Results from Phase 3 study evaluating safety and efficacy of Zalviso published in Anesthesiology

Results from Phase 3 study evaluating safety and efficacy of Zalviso published in Anesthesiology

AcelRx Pharmaceuticals, Inc., a specialty pharmaceutical company focused on the development and commercialization of innovative therapies for the treatment of acute and breakthrough pain, today announced that results from the IAP311 study have been published in Anesthesiology. [More]
Using multiple pharmacies to fill prescriptions associated with opioid overdoses

Using multiple pharmacies to fill prescriptions associated with opioid overdoses

A study conducted in the state of Washington and reported in The Journal of Pain showed that almost half of deaths attributed to prescription opioids were Medicaid recipients, and using multiple pharmacies to fill prescriptions is linked with opioid overdoses. [More]
1 in 4 people with histories of nicotine use, substance abuse likely to use opioid painkillers long-term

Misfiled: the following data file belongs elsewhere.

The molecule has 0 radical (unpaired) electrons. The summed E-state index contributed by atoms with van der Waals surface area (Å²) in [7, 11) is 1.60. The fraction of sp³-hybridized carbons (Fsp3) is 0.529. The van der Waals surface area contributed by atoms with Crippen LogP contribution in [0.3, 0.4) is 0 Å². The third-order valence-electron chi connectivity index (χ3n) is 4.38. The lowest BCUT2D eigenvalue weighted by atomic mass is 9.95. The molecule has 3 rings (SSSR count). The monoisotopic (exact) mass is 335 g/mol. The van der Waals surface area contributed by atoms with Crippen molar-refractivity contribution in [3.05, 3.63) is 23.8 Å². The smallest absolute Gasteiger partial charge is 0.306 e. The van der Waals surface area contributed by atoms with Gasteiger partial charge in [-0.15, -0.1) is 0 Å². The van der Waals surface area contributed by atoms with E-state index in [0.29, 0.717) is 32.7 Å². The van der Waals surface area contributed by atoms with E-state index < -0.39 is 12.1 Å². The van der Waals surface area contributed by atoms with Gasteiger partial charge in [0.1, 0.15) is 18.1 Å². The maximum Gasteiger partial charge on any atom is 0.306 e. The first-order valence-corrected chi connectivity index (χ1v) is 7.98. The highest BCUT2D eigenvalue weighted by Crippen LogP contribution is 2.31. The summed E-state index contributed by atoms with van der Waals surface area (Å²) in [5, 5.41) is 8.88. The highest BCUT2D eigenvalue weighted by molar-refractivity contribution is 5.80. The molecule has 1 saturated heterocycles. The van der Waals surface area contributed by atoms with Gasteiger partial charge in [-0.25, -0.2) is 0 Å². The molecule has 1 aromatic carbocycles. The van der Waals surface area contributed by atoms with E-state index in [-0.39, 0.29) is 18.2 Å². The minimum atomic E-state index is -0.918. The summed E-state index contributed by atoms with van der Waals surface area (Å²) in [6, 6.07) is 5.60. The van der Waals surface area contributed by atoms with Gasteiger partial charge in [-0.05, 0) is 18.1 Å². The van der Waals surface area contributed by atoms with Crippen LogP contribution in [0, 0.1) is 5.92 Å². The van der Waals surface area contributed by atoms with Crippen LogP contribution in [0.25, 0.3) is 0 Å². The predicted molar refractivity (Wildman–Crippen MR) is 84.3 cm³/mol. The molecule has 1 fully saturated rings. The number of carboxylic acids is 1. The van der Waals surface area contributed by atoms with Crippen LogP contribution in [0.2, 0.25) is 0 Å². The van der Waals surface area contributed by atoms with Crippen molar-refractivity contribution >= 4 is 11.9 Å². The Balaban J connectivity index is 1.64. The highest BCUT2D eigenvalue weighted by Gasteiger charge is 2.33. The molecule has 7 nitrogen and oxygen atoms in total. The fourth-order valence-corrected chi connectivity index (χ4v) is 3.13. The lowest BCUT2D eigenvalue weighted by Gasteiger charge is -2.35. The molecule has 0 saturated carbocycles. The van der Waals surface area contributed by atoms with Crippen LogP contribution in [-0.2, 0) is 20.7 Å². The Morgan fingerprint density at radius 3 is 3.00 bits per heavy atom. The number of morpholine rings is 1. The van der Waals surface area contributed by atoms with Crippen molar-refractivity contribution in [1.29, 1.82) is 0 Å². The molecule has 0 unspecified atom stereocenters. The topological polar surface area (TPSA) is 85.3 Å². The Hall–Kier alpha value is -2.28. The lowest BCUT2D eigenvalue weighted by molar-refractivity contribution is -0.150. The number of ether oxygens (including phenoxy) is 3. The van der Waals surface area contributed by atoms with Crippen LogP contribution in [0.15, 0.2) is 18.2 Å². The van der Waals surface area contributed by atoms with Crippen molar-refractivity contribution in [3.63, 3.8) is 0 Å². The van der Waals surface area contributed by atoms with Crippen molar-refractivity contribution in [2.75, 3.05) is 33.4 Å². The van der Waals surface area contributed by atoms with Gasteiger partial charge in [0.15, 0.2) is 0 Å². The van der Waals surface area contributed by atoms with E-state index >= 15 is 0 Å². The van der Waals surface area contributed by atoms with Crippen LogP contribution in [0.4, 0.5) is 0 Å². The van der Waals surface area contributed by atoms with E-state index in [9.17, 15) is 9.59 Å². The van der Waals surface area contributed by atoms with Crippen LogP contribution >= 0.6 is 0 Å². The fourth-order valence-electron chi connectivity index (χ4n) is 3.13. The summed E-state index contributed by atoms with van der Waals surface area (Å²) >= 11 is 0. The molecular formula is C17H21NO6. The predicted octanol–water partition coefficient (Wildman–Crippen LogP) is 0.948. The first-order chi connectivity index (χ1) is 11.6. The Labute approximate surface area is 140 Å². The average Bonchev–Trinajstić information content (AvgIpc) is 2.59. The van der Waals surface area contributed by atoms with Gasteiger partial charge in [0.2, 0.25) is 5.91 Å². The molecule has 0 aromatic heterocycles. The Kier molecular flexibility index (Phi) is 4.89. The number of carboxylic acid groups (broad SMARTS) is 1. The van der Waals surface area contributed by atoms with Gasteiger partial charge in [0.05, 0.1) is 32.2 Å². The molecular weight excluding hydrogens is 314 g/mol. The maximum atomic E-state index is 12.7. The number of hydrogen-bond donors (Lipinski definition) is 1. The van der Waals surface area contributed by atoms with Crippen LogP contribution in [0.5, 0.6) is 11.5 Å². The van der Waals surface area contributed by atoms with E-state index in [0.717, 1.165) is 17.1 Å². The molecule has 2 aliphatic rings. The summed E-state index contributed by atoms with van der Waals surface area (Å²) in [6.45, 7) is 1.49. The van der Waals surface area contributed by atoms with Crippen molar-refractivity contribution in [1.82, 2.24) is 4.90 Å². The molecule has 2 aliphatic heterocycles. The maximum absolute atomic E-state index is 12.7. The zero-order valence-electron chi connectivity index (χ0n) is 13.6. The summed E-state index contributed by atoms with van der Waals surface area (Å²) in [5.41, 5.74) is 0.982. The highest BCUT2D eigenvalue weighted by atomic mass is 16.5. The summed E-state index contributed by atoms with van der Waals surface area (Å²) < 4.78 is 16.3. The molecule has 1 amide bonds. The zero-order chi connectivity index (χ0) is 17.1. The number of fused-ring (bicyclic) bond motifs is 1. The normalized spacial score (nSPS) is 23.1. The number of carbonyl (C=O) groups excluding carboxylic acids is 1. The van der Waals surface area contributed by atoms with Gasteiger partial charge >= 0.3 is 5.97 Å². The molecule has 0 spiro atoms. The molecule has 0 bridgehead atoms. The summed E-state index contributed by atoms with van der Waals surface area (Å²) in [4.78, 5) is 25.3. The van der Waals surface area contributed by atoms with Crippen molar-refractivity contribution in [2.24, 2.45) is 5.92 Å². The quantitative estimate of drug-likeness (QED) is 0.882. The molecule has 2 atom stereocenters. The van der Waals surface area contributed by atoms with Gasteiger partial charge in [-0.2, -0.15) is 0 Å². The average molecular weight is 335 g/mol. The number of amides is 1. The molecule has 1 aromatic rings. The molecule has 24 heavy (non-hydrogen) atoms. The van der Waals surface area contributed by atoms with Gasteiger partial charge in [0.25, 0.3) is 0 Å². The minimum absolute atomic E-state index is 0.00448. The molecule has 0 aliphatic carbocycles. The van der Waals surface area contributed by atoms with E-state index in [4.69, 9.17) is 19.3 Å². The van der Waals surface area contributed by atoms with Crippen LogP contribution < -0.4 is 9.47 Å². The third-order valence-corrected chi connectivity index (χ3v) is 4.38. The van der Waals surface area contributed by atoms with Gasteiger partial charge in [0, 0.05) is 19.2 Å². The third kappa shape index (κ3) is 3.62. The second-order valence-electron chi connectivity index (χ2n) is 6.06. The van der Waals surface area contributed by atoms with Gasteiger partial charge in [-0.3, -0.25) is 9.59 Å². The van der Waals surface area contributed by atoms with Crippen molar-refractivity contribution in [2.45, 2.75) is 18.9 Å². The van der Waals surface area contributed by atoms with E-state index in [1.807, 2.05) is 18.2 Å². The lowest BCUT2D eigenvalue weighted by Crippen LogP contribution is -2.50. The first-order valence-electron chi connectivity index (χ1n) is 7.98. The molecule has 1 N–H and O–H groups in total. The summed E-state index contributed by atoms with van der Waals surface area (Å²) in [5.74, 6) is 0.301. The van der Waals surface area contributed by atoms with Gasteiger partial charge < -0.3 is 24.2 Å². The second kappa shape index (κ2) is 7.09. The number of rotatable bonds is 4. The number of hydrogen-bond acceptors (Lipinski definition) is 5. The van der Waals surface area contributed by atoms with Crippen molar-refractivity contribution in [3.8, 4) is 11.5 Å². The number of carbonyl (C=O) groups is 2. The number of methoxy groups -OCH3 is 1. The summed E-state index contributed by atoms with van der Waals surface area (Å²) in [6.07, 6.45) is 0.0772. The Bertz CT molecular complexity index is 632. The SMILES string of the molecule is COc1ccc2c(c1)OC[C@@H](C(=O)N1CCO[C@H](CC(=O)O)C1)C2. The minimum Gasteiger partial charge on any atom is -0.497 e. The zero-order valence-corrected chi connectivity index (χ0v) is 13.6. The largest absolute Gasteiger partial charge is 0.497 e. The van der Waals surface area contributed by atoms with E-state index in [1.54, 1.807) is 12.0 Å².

1 in 4 people with histories of nicotine use, substance abuse likely to use opioid painkillers long-term

Opioid painkiller addiction and accidental overdoses have become far too common across the United States. To try to identify who is most at risk, Mayo Clinic researchers studied how many patients prescribed an opioid painkiller for the first time progressed to long-term prescriptions. The answer: 1 in 4. People with histories of tobacco use and substance abuse were likeliest to use opioid painkillers long-term. [More]
Study provides insights into the cause of irritable bowel syndrome